The objective of this proposal is to develop a computational resource, a Clinical evidence based Genetic Test Ontology (GTO) to provide comprehensive genetic test related information for individualized genetic test recommendation. We will integrate genetic evidence from existing resources and clinical evidence from EHR (Electronic Health Records), and semantically represent such information in a standard and logical form by using Ontology Web Language (OWL), a family of knowledge representation languages for authoring ontologies. Two innovations will be introduced by this proposed study. 1) Application of integrating clinical evidence extracted from the EHR and genetic evidence from well-known sources will accelerate pace of precision medicine; 2) Data representation in a logical and intelligent manner by applying OWL, will strongly support better data use, sharing and integration, ultimately as a data foundation for clinical decision support in genetic medicine.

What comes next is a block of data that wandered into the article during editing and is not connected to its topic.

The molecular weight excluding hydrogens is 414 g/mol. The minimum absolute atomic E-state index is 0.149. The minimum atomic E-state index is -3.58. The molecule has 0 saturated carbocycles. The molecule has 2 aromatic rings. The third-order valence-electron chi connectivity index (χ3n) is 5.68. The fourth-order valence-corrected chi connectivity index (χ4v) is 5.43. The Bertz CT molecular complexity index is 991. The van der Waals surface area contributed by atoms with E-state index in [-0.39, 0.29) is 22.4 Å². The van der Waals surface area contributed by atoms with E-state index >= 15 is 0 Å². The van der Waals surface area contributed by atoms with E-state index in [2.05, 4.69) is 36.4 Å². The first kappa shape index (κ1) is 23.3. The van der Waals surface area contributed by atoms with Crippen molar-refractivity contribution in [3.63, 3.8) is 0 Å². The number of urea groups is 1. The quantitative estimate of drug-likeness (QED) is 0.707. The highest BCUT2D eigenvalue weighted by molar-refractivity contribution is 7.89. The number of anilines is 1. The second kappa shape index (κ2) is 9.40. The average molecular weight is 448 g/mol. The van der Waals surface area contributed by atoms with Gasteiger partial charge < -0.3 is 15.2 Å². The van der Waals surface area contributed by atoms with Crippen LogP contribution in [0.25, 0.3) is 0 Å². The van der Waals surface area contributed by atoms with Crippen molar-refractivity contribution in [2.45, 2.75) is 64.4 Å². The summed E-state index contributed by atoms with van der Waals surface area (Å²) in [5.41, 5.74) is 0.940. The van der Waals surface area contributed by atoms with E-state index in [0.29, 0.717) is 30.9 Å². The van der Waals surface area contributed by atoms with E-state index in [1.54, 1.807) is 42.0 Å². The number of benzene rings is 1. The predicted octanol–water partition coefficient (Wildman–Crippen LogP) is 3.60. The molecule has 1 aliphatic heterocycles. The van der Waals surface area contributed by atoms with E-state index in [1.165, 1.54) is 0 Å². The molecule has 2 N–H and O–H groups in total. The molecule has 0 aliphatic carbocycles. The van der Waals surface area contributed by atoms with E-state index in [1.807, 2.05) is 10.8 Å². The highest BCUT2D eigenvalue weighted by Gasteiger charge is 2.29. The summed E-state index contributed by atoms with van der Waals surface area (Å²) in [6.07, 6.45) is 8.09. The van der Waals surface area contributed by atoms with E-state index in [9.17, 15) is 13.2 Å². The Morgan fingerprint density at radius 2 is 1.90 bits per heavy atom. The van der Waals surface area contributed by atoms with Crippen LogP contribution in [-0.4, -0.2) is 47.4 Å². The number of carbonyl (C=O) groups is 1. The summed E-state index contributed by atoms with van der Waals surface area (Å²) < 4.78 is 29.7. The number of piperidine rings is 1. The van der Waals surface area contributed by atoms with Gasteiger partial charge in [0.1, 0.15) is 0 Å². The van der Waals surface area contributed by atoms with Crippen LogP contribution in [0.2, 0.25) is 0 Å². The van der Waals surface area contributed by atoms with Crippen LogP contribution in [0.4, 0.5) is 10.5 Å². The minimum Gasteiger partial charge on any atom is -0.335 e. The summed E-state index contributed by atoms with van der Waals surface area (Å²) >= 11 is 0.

This project will build close collaboration between faculty in IS and CSEE to address a challenging health problem in genetic medicine. Dr. Zhu will lead the whole project by integrating genetic evidence and clinical evidence to develop the cGTO; Dr. Joshi will co-lead the EHR data analysis and cGTO development given her extensive experience in working with EHR data and semantic web technology; Dr. Yesha, as a director of CHMPR, will help on data management of the cGTO and data consumption on the cGTO via semantic inference by using big data techniques.

The work will lay the foundation leading the success of obtaining external funding from NIH and NSF smart and connected health program.

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Addressing Fundamental Sensing and Data Processing Problems in Sustainable Farms

Ting Zhu (PI), Jianwu Wang

Abstract: